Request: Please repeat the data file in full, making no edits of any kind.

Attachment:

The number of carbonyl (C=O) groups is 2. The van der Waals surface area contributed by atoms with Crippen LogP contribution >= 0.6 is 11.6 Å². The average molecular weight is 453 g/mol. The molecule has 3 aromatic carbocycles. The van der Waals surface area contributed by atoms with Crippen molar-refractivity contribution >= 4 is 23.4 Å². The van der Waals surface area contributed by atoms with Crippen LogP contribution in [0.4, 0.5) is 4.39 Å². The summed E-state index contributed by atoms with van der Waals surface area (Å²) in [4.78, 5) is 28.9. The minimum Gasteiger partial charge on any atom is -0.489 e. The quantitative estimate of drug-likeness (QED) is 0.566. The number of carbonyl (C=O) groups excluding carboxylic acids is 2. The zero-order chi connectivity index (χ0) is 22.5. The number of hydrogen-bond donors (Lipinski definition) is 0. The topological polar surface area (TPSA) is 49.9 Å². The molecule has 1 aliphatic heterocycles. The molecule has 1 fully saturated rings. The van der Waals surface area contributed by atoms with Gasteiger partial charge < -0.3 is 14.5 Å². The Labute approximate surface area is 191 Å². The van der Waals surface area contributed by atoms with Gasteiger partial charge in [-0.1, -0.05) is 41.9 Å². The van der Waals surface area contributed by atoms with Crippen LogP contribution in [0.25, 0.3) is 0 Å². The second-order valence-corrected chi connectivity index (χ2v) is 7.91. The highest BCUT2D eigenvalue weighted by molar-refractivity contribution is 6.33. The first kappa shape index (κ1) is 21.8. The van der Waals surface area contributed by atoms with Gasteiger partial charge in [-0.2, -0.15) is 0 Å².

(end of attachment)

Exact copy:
The number of carbonyl (C=O) groups is 2. The van der Waals surface area contributed by atoms with Crippen LogP contribution >= 0.6 is 11.6 Å². The average molecular weight is 453 g/mol. The molecule has 3 aromatic carbocycles. The van der Waals surface area contributed by atoms with Crippen molar-refractivity contribution >= 4 is 23.4 Å². The van der Waals surface area contributed by atoms with Crippen LogP contribution in [0.4, 0.5) is 4.39 Å². The summed E-state index contributed by atoms with van der Waals surface area (Å²) in [4.78, 5) is 28.9. The minimum Gasteiger partial charge on any atom is -0.489 e. The quantitative estimate of drug-likeness (QED) is 0.566. The number of carbonyl (C=O) groups excluding carboxylic acids is 2. The zero-order chi connectivity index (χ0) is 22.5. The number of hydrogen-bond donors (Lipinski definition) is 0. The topological polar surface area (TPSA) is 49.9 Å². The molecule has 1 aliphatic heterocycles. The molecule has 1 fully saturated rings. The van der Waals surface area contributed by atoms with Gasteiger partial charge < -0.3 is 14.5 Å². The Labute approximate surface area is 191 Å². The van der Waals surface area contributed by atoms with Gasteiger partial charge in [-0.1, -0.05) is 41.9 Å². The van der Waals surface area contributed by atoms with Crippen LogP contribution in [0.25, 0.3) is 0 Å². The second-order valence-corrected chi connectivity index (χ2v) is 7.91. The highest BCUT2D eigenvalue weighted by molar-refractivity contribution is 6.33. The first kappa shape index (κ1) is 21.8. The van der Waals surface area contributed by atoms with Gasteiger partial charge in [-0.2, -0.15) is 0 Å².